User Rank
Blogger
Re: Great idea
Ann R. Thryft   7/21/2014 6:24:25 PM
NO RATINGS
We mentioned several leak detection methods currently used today: visual inspection via cameras, acoustic sensors, hydrostatic or liquid natural gas testing, and aerial patrols.



Page 1/3  >  >>
Partner Zone
More Blogs from Engineering Materials
GE Aviation not only plans to use 3D printing to mass-produce metal parts for its LEAP jet engine, but it's also developing a separate technology for 3D-printing metal parts used in its other engines.
The demand for solar energy around the world will grow a total of 75% by 2019, according to a new report by Lux Research. Trade disputes and policy changes, though, will complicate the picture.
Bayer MaterialScience is using CO2 to produce a precursor for high-quality polyurethane foam at its pilot plant in Leverkusen. The transition to full-scale manufacturing is expected in 2016.
Plastic bags can become useful as either raw materials for plastics or feedstock for fuel. It's when they're not recycled that they become a major problem. That's what California's bag ban will prevent.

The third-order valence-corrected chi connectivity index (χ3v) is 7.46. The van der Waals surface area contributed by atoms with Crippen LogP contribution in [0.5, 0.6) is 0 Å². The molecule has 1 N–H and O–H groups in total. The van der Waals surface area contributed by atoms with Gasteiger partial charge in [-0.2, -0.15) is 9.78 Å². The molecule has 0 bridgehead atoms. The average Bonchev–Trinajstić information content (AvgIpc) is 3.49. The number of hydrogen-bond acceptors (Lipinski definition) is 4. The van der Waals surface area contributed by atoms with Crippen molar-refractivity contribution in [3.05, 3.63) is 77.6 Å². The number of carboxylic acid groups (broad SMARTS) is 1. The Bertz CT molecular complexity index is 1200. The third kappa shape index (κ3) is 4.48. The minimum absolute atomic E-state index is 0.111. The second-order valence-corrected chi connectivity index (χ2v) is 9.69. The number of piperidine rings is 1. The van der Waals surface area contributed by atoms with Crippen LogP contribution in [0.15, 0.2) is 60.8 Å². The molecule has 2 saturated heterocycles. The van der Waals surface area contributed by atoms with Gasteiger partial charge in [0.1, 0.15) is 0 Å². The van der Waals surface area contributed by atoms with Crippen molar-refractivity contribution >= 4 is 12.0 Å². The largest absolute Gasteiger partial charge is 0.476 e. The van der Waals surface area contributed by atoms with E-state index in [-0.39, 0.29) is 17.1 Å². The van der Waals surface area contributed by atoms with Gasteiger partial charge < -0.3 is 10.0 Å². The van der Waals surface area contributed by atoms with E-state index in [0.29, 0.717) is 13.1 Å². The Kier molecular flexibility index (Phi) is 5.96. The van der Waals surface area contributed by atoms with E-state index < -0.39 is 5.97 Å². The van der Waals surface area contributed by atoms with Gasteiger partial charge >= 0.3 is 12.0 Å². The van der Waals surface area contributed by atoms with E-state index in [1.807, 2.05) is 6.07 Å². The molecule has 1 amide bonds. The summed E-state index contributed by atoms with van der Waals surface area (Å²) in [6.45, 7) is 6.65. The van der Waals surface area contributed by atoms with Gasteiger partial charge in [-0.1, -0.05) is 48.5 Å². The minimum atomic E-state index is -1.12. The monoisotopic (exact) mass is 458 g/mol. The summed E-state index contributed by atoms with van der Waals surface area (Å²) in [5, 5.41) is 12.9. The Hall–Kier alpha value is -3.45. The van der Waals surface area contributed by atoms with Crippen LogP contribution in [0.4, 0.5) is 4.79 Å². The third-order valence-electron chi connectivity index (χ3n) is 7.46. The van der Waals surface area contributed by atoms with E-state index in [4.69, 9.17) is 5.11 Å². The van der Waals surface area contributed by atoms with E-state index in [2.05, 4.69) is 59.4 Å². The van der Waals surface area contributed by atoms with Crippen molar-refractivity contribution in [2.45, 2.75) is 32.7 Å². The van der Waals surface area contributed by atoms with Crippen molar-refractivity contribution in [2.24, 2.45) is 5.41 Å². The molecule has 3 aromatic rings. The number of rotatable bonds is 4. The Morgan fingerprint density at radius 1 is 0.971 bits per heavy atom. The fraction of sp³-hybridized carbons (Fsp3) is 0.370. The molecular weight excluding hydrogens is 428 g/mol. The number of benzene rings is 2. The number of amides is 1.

NASA's JPL and Caltech have achieved the mind-boggling feat of 3D printing multiple metals in a single end-part, grading from one alloy to another. They've also developed a method for combining metals with carbon fiber composites in end-production parts.
Design News Webinar Series
9/10/2014 11:00 a.m. California / 2:00 p.m. New York
7/23/2014 11:00 a.m. California / 2:00 p.m. New York
7/17/2014 11:00 a.m. California / 2:00 p.m. New York
6/25/2014 11:00 a.m. California / 2:00 p.m. New York
Quick Poll
The Continuing Education Center offers engineers an entirely new way to get the education they need to formulate next-generation solutions.
Sep 22 - 26, MCU Software Development A Step-by-Step Guide (Using a Real Eval Board)
SEMESTERS: 1  |  2  |  3  |  4  |  5  |  6


Focus on Fundamentals consists of 45-minute on-line classes that cover a host of technologies. You learn without leaving the comfort of your desk. All classes are taught by subject-matter experts and all are archived. So if you can't attend live, attend at your convenience.
Next Class: September 30 - October 2
Sponsored by Altera
Learn More   |   Login   |   Archived Classes
Twitter Feed
Design News Twitter Feed
Like Us on Facebook

Sponsored Content

Technology Marketplace

Copyright © 2014 UBM Canon, A UBM company, All rights reserved. Privacy Policy | Terms of Service